Midwestern Residents Urged to be Aware of Flood Dangers

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Release date: 
August 6, 2013
Release Number: 
13-010

KANSAS CITY, Mo. – With several areas throughout Kansas and Missouri experiencing bouts of late-summer flooding, the Federal Emergency Management Agency (FEMA) is urging residents to stay informed about the potential hazards of flooding.

Floods, especially flash floods, kill more people each year than any other weather phenomenon. This recent spate of severe weather-related events across the Midwestern states serves as a pointed reminder just how dangerous floods can be and how important it is to stay abreast of weather warnings, understand flood terms, and take action by monitoring, listening, preparing and acting accordingly.

Beth Freeman, Regional Administrator for FEMA Region VII urges residents to be constantly aware of their environment and any potential for flooding. "There's no doubt that when people are aware of the dangers and power of flooding, they can take measures to lessen the exposure to danger for themselves and family members," Freeman said. "When you're driving and you see the road ahead is flooded, be safe. It's best to 'turn around, don't drown.' FEMA is monitoring the situation and is on standby to help states if assistance is requested.”

While floods are the most common hazard in the United States, not all floods are alike. Floods typically occur when too much rain falls or snow melts too quickly. While some floods develop slowly, flash floods develop suddenly. 

One of the most dangerous elements of a flood is floodwaters covering roadways, and motorists are urged to never attempt driving through them.  About 60 percent of all flood deaths result from people trying to cross flooded roads in vehicles when the moving water sweeps them away.

While flood risks can indeed be a formidable threat, there are simple steps citizens can take today to reduce their risk to all types of floods. 

If a flood is likely in your area, you should:

  • Listen to your radio or television for information.
  • Be aware that flash flooding can occur. If there is any possibility of a flash flood that could affect you, move immediately to higher ground. Do not wait for instructions to move.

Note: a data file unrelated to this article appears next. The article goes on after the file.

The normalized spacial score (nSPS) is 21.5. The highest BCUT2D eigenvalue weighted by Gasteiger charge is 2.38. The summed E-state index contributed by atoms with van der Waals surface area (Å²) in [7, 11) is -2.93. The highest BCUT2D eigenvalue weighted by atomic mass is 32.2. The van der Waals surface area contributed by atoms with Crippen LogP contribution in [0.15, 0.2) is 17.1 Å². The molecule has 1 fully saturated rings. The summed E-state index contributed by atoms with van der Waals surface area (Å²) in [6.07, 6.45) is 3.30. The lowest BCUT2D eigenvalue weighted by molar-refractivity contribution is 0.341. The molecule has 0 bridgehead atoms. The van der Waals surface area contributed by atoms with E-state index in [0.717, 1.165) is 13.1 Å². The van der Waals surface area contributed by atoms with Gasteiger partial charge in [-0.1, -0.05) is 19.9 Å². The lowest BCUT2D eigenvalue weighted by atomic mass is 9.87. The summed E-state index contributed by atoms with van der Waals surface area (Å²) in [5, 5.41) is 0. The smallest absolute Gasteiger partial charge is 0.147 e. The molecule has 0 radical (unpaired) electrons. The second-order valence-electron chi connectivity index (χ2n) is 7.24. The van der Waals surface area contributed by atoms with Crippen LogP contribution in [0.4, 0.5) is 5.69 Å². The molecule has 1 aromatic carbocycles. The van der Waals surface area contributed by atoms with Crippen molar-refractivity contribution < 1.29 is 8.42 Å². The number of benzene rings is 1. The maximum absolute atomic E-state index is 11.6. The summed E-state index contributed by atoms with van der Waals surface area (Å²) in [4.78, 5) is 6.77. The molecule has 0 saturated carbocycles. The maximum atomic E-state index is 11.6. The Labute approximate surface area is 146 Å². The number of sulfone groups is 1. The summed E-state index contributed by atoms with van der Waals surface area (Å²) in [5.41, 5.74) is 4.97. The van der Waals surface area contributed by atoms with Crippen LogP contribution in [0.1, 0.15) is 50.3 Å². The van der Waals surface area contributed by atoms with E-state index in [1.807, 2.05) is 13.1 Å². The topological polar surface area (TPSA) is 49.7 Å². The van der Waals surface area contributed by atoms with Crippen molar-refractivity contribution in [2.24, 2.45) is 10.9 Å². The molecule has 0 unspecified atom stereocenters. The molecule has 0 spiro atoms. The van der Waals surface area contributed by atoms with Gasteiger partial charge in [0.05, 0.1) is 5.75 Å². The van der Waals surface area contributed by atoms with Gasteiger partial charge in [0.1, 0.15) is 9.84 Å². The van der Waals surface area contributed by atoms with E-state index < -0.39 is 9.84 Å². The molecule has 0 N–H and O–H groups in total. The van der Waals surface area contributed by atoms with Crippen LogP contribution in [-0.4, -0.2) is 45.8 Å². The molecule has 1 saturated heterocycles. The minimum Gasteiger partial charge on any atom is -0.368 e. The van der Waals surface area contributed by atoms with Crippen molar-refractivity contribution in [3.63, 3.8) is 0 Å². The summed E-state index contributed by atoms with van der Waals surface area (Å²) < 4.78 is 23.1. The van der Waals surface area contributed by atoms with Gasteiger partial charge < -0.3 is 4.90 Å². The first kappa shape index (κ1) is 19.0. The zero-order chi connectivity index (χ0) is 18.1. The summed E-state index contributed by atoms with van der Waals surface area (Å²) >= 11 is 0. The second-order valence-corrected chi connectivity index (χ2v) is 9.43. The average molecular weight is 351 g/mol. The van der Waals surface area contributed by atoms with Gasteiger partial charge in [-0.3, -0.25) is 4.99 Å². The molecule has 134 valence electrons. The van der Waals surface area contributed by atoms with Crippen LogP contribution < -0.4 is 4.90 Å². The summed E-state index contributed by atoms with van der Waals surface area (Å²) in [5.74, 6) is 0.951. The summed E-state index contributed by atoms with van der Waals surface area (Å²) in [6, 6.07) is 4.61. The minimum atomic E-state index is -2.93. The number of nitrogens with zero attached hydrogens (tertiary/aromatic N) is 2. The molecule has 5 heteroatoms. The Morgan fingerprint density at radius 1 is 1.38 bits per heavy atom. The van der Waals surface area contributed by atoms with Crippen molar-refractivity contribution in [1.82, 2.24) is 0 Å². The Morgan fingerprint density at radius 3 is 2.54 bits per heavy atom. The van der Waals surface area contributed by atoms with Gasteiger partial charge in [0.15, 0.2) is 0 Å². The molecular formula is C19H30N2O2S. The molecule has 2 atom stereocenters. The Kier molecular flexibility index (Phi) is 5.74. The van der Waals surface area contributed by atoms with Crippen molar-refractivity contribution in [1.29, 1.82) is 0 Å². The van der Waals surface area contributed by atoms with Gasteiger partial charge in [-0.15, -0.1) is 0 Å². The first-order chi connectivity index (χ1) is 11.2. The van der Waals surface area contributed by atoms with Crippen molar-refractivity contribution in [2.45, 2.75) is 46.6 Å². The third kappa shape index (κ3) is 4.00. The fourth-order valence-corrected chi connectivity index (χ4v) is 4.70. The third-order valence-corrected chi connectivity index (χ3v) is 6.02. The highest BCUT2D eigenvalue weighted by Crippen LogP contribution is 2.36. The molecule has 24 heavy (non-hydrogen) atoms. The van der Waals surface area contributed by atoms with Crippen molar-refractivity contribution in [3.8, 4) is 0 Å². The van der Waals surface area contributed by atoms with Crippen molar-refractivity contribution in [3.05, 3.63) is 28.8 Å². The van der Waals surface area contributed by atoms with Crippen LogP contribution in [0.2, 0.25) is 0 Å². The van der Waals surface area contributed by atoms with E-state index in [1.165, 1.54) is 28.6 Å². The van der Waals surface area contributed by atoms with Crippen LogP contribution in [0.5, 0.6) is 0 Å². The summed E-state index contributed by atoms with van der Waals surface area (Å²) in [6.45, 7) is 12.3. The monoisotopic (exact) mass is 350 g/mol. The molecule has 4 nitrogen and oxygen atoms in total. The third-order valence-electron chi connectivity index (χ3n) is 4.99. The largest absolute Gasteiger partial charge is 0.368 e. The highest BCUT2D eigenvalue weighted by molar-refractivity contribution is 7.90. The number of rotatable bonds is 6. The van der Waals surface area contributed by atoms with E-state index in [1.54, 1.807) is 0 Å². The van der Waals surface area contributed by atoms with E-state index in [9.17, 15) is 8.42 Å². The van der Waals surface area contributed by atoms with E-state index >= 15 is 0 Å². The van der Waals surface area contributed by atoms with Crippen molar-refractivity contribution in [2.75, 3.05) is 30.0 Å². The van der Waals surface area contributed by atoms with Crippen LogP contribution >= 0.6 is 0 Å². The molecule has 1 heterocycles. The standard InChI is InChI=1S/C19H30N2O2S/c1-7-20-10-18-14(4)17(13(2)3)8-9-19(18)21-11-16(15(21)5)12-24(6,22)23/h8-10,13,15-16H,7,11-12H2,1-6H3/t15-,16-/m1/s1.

• Be aware of streams, drainage channels, canyons, and other areas known to flood suddenly. Flash floods can occur in these areas with or without such typical warnings as rain clouds or heavy rain.

If you must prepare to evacuate, you should:

  • Secure your home. If you have time, bring in outdoor furniture. Move essential items to an upper floor.
  • Turn off utilities at the main switches or valves if instructed to do so. Unplug electrical appliances. Do not touch electrical equipment if you are wet or standing in water.
  • Take essential documents (http://www.ready.gov/evacuating-yourself-and-your-family)

If you must leave your home, remember these evacuation tips:

  • Do not walk through moving water. Six inches of moving water can make you fall. If you have to walk in water, walk in areas where the water is not moving. Use a pole or stick to make sure the ground continues in front of you.
  • Do not drive into flooded areas. If floodwaters rise around your car, abandon the car and move to higher ground if you can do so safely. You and your vehicle can be quickly swept away.
  • Six inches of water will reach the bottom of most passenger cars causing loss of control and possible stalling.
  • A foot of water will float many vehicles.
  • Two feet of rushing water can carry away most vehicles including sport utility vehicles (SUVs) and pick-ups.

Additional tips to consider:

  • United Way’s 2-1-1 is a helpful resource before, during and after disasters. Keeping this number and an up-to-date family communication plan handy is a must-do when preparing for emergencies.
  • Keep emergency supplies on hand, such as non-perishable food, medicine, maps, a flashlight and first-aid kit.
  • Use extreme caution when returning to flood damaged homes or businesses.

Become familiar with the terms that are used to identify flooding hazards:

  • Flood Watch: Flooding is possible. Tune in to NOAA Weather Radio, commercial radio, or television for information.
  • Flood Warning: Flooding is occurring or will occur soon; if advised to evacuate, do so immediately.
  • Flash Flood Watch: Rapid rises on streams and rivers are possible. Be prepared to move to higher ground; listen to NOAA Weather Radio, commercial radio, or television for information.
  • Flash Flood Warning: Rapid rises on streams and rivers are occurring; seek higher ground on foot immediately.

The National Weather Service is the official source for weather watches and warnings.

For more information on flood safety tips and information, visit www.ready.gov/floods or the Spanish-language web site www.listo.gov.

For information on how to obtain a flood insurance policy, visit www.floodsmart.gov.

Follow FEMA online at www.twitter.com/fema, www.facebook.com/fema, and www.youtube.com/fema.  Find regional updates from FEMA Region VII at www.twitter.com/femaregion7. The social media links provided are for reference only. FEMA does not endorse any non-government websites, companies or applications.

FEMA’s mission is to support our citizens and first responders to ensure that as a nation we work together to build, sustain, and improve our capability to prepare for, protect against, respond to, recover from, and mitigate all hazards.

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Last Updated: 
August 6, 2013 - 19:28
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